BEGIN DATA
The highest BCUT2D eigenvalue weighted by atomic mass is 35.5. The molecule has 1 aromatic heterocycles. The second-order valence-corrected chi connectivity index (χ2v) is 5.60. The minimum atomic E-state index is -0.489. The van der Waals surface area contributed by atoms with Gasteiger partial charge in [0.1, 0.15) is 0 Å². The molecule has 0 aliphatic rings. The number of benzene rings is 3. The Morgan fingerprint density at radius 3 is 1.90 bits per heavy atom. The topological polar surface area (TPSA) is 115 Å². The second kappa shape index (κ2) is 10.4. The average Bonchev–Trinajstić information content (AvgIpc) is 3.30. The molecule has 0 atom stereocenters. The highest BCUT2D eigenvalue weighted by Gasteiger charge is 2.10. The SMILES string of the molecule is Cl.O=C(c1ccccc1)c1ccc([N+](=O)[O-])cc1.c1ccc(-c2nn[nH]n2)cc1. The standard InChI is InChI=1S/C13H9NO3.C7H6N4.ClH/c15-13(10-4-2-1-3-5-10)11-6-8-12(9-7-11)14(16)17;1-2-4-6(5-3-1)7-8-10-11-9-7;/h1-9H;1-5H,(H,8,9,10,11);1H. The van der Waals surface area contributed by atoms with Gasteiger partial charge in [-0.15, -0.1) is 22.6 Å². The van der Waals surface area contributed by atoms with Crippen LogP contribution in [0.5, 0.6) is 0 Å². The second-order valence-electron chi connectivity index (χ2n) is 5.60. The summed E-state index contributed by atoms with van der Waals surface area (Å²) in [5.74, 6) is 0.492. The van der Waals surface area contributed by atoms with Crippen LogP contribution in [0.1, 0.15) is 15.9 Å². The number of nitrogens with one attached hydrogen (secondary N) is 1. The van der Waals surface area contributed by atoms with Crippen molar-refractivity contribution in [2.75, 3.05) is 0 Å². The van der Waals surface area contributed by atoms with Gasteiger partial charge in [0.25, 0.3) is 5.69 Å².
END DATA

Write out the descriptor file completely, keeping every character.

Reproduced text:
The highest BCUT2D eigenvalue weighted by atomic mass is 35.5. The molecule has 1 aromatic heterocycles. The second-order valence-corrected chi connectivity index (χ2v) is 5.60. The minimum atomic E-state index is -0.489. The van der Waals surface area contributed by atoms with Gasteiger partial charge in [0.1, 0.15) is 0 Å². The molecule has 0 aliphatic rings. The number of benzene rings is 3. The Morgan fingerprint density at radius 3 is 1.90 bits per heavy atom. The topological polar surface area (TPSA) is 115 Å². The second kappa shape index (κ2) is 10.4. The average Bonchev–Trinajstić information content (AvgIpc) is 3.30. The molecule has 0 atom stereocenters. The highest BCUT2D eigenvalue weighted by Gasteiger charge is 2.10. The SMILES string of the molecule is Cl.O=C(c1ccccc1)c1ccc([N+](=O)[O-])cc1.c1ccc(-c2nn[nH]n2)cc1. The standard InChI is InChI=1S/C13H9NO3.C7H6N4.ClH/c15-13(10-4-2-1-3-5-10)11-6-8-12(9-7-11)14(16)17;1-2-4-6(5-3-1)7-8-10-11-9-7;/h1-9H;1-5H,(H,8,9,10,11);1H. The van der Waals surface area contributed by atoms with Gasteiger partial charge in [-0.15, -0.1) is 22.6 Å². The van der Waals surface area contributed by atoms with Crippen LogP contribution in [0.5, 0.6) is 0 Å². The second-order valence-electron chi connectivity index (χ2n) is 5.60. The summed E-state index contributed by atoms with van der Waals surface area (Å²) in [5.74, 6) is 0.492. The van der Waals surface area contributed by atoms with Crippen LogP contribution in [0.1, 0.15) is 15.9 Å². The number of nitrogens with one attached hydrogen (secondary N) is 1. The van der Waals surface area contributed by atoms with Crippen molar-refractivity contribution in [2.75, 3.05) is 0 Å². The van der Waals surface area contributed by atoms with Gasteiger partial charge in [0.25, 0.3) is 5.69 Å².